Soccer – A gapping hole in the Newseum
Washington D.C.’s Newseum is one of the best museums I have been to. However, I was left with amazement of the lack of soccer related content within the museum ranked one of the best 10 in the United States according to Trip Advisor.
The sports theater showcases a 25-minute documentary detailing the history of sport and the media over the past 100 years. It was enticing, mixing pop culture, history, sport and media. But, it also left a gapping whole in the history of sport. Not one mention of the most famous sporting event on the planet, the FIFA World Cup nor a mention of the round ball game that is the most popular sport across the world. Although I understand that the museum particularly focuses on American media, soccer did not deserve to be ignored – and it did not just stop in the sports theater.
Later during my walk through the museum I stopped by the “Stories of Our Lives”, a breaking news production of the biggest events to appear on television, which was shown over a 100-foot-wide wall. The production was riveting, and one of the best news compilations I have ever seen, but it left one thing out once again – soccer. The video showed the 2012 Summer and 2014 Winter Olympics, but choose not to show any soccer, not even the most monumental sports event in Africa, the 2010 World Cup in South Africa or Diego Maradona’s ‘hand of god’ or the 1970 Brazil World Cup triumph. Nor did the News Corp. News History Gallery, with over 300 newspaper pages recounting almost five centuries of history show any soccer related articles. Its expulsion was quite astonishing.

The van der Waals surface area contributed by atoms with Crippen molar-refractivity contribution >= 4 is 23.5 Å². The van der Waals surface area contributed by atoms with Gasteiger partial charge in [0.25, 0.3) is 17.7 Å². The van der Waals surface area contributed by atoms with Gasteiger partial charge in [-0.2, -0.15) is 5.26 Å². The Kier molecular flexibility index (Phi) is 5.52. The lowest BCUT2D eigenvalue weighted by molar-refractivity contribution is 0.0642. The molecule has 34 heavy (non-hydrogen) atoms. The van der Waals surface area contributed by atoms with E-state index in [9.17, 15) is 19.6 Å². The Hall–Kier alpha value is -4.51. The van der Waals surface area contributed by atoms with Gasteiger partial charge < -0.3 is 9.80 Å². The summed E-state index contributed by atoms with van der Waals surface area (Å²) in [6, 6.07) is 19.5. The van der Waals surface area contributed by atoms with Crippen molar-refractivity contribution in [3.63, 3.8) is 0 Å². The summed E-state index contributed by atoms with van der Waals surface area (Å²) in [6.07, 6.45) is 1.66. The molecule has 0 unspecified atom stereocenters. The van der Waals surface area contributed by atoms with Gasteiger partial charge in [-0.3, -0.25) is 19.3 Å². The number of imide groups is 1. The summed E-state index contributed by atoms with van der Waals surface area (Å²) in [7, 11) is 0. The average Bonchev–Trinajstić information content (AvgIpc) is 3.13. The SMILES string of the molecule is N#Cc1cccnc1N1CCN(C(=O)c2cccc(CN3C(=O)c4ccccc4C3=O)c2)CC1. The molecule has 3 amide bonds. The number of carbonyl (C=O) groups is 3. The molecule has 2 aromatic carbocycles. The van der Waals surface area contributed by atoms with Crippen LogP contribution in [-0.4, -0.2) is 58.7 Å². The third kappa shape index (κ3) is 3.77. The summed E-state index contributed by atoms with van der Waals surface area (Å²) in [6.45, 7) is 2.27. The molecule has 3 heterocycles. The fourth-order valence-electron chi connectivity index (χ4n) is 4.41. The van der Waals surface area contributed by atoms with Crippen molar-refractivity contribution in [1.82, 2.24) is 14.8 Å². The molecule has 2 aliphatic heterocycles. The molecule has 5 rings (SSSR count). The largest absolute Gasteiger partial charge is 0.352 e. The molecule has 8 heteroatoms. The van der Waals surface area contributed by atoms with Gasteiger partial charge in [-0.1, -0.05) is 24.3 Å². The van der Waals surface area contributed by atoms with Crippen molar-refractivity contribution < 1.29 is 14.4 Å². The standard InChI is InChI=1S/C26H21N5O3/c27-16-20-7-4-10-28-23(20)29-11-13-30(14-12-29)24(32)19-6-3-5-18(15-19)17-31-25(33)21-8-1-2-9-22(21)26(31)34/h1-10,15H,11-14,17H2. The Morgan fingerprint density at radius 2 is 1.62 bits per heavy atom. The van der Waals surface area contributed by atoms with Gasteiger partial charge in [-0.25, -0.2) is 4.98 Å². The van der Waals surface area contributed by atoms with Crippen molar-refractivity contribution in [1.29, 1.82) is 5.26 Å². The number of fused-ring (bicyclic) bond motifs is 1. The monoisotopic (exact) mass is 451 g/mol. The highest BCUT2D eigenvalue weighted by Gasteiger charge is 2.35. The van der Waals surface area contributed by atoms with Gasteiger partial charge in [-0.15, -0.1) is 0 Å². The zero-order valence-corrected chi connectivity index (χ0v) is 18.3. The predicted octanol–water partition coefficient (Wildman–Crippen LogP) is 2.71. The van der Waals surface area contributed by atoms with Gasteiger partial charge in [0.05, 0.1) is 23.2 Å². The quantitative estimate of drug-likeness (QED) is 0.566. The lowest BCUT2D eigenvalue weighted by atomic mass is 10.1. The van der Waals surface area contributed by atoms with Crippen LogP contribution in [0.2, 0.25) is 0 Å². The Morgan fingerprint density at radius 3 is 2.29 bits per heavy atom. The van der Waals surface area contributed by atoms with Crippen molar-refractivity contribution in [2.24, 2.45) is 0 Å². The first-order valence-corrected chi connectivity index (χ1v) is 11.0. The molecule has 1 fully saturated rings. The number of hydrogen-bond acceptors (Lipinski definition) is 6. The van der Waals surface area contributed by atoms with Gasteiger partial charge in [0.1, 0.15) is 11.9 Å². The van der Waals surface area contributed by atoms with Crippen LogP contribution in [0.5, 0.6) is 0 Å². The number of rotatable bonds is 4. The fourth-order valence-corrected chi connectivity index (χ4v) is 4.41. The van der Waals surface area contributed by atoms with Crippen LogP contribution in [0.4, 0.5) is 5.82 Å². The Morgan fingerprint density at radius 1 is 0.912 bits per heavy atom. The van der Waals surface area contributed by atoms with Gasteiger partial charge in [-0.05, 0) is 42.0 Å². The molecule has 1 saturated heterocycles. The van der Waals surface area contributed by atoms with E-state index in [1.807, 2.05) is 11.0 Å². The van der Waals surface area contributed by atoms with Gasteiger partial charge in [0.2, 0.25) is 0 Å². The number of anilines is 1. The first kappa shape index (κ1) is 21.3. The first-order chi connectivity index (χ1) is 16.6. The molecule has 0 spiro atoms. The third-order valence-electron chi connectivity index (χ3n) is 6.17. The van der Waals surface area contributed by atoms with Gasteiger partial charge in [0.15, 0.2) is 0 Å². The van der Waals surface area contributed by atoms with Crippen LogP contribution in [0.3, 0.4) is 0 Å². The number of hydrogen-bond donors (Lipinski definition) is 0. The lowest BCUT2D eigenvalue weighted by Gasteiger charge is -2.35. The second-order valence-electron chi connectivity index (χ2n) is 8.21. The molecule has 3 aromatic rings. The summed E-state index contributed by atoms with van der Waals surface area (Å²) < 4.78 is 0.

Soccer is growing in the United States and its impact around the world from culture to the media is like no other. The Newseum will go down as one of my favorite museums I have visited. But its ignorance of soccer needs to be corrected – because nothing binds the world more than the round ball, and the media has a major role in that through our screens and pages.
Originally published on previous blog